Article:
Types of Restraining Orders Available in Texas
Restraining orders are an important tool for many who are under the threat of another. These orders provide relief from harassing behavior, physical abuse, stalking, and more.
If you live in Texas, understanding the various restraining orders available is important. It can help you determine which is best suited for your situation.
Here is a broad overview of the protective orders the state provides.
Overview of Texas’s Protective Orders
Protective orders, sometimes called restraining orders, are legal documents that a court issues. They help protect people from harm or harassment. You can request a restraining order when you believe you are in danger. In some cases, the police can request an order for you, fast-tracking the process.
You can request an order against anyone else who is causing you fear, regardless of whether it’s a friend, family member, or someone you barely know. Once a restraining order is issued, it legally prohibits the abuser from having any contact or communication with you.
Violating a restraining order can result in criminal charges and meaningful penalties.
Grounds for a Restraining Order in Texas
Here are some reasons you can request a restraining order against someone:
- Unwanted sexual advances
- Various forms of harassment
- Actual acts of violence or abuse
- Credible threats of violence or harm
Breaking Down Different Restraining Orders in TX
Emergency Protective Orders, Also Called a Magistrate's Order for Emergency Protection
These orders can provide immediate protection for victims and their children. You can obtain these restraining orders quickly, without the presence of the offender. They last for a limited time, typically 20 days. During that period, you should prepare a case for a more permanent order. Law Offices Of Mark M. Childress has years of experience in helping people get the protection they need, so reach out to us if you are in danger.
Violating this order is a crime, and an offender could face severe punishments.
Temporary Ex Parte Orders
These protective orders are often used in cases of domestic violence, harassment, or stalking. They can provide much-needed protection for someone in a vulnerable position.
These orders are granted without the other party’s presence, and they typically last up to 20 days. They can prohibit the abuser from contacting, threatening, or stalking the victims. The orders can also require them to stay a certain distance away.
If an offender violates an ex parte order, it is technically considered a contempt of court crime. The penalties are lighter than those connected to an emergency order, but they do send a strong message to the abuser. If the abuser continues to violate the order, they can face harsher penalties with each offense.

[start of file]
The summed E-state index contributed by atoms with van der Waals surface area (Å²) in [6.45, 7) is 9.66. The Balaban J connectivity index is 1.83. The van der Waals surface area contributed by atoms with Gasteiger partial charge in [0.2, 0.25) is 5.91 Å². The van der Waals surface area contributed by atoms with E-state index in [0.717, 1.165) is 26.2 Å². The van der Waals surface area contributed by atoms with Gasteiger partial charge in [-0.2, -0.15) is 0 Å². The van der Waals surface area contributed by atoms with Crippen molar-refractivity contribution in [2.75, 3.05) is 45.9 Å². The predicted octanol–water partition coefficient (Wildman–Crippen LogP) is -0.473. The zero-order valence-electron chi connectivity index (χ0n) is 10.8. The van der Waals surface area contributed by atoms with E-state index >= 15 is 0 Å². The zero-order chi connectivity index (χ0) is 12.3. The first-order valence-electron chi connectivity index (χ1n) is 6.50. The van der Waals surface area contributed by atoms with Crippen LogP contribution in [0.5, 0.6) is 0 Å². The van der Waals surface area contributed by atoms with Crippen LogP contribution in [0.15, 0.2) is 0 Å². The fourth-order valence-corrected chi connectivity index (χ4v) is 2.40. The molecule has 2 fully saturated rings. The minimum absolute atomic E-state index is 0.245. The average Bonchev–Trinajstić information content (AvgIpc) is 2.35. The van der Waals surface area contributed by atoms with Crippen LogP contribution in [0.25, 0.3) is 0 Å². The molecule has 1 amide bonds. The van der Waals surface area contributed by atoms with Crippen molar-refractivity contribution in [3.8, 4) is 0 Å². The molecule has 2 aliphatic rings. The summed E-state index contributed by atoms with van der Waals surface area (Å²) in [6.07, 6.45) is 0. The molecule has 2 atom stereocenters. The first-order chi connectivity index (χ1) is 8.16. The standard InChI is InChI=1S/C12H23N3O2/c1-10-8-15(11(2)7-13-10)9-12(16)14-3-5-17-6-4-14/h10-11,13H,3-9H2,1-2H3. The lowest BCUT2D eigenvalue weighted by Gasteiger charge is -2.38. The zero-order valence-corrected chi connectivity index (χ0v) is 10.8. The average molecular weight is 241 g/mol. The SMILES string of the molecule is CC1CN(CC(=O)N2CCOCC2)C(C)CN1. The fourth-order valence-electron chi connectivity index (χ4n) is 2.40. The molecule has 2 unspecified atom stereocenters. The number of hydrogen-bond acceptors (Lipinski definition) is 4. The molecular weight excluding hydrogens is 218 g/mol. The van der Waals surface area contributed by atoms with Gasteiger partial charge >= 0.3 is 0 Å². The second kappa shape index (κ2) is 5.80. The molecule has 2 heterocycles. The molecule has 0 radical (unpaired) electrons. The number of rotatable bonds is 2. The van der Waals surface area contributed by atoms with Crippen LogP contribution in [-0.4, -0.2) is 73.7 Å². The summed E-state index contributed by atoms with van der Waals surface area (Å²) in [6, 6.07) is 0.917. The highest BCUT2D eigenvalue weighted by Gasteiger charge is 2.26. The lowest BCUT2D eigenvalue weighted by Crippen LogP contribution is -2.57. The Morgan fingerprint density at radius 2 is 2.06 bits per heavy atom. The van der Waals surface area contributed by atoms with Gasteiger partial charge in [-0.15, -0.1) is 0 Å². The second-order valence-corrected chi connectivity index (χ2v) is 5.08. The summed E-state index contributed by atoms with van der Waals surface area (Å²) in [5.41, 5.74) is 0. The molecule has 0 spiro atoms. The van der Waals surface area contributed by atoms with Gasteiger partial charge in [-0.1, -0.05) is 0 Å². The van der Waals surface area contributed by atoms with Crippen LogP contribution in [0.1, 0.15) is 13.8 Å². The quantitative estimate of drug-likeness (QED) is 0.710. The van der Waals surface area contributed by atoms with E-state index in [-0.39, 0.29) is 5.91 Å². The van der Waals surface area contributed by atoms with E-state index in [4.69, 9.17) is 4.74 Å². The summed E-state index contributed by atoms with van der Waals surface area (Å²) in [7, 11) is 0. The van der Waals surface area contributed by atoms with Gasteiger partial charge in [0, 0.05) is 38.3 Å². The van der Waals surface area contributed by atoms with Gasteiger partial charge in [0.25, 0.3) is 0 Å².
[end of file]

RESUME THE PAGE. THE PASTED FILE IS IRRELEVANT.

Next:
Permanent Protective Orders
Permanent protective orders can help victims of domestic violence, stalking, or sexual assault. These orders can last for years. Judges can decide the length of the order. Typically, the orders last about 2 years. They can, however, be renewed.
Offenders have the right to defend themselves against protective orders. When they do, they will present their evidence in court against their accuser. Both sides can build their case, so it’s important to have an attorney who can help when requesting a permanent order in Texas.
The state takes permanent orders seriously, and there can be severe penalties for those who violate them.
Behaviors That a TX Protective Order Can Prohibit
- Possessing a firearm
- Physically harming the victim
- Threatening or harassing the victim or their family members
- Contacting the victim through phone calls, emails, or any other electronic communication
- Coming within a certain distance of the victim; this can include prohibiting the abuser from going near the victim’s work, school, local grocery store, etc.
Potential Penalties for Violating a Restraining Order in TX
- Contempt charges (depending on the type of order)
- Third-degree felony (2 to 10 years in prison; fines up to $10,000)
- Class A misdemeanor (up to 1 year in county jail; fines up to $4,000)
- State jail felony (imprisonment 180 days to 2 years; fines up to $10,000)
Even if the violation was unintentional, the court may still decide to hold the respondent in contempt.
How to File a Restraining Order in Texas
- If you are in immediate danger, call the police. They may be able to help you obtain an emergency order, granting immediate protection.
- Visit your local courthouse and ask for the necessary forms. Fill out the forms with as much detail as possible, including the person you are seeking protection from and why. Once the forms are complete, return them to the courthouse and a judge will review your case.
- If the judge agrees that there is a risk of harm, they will grant a temporary restraining order.
- Contact an attorney to help you prepare for filing a permanent order.
- Attend a hearing for a permanent restraining order and present your case to the court. The accused may also attend this hearing and present a defense, so make sure you and your attorney have built a strong case.
If you need legal protection against an abuser, stalker, or harasser, contact our firm today for help. You can reach us online or call us directly at (817) 497-8148.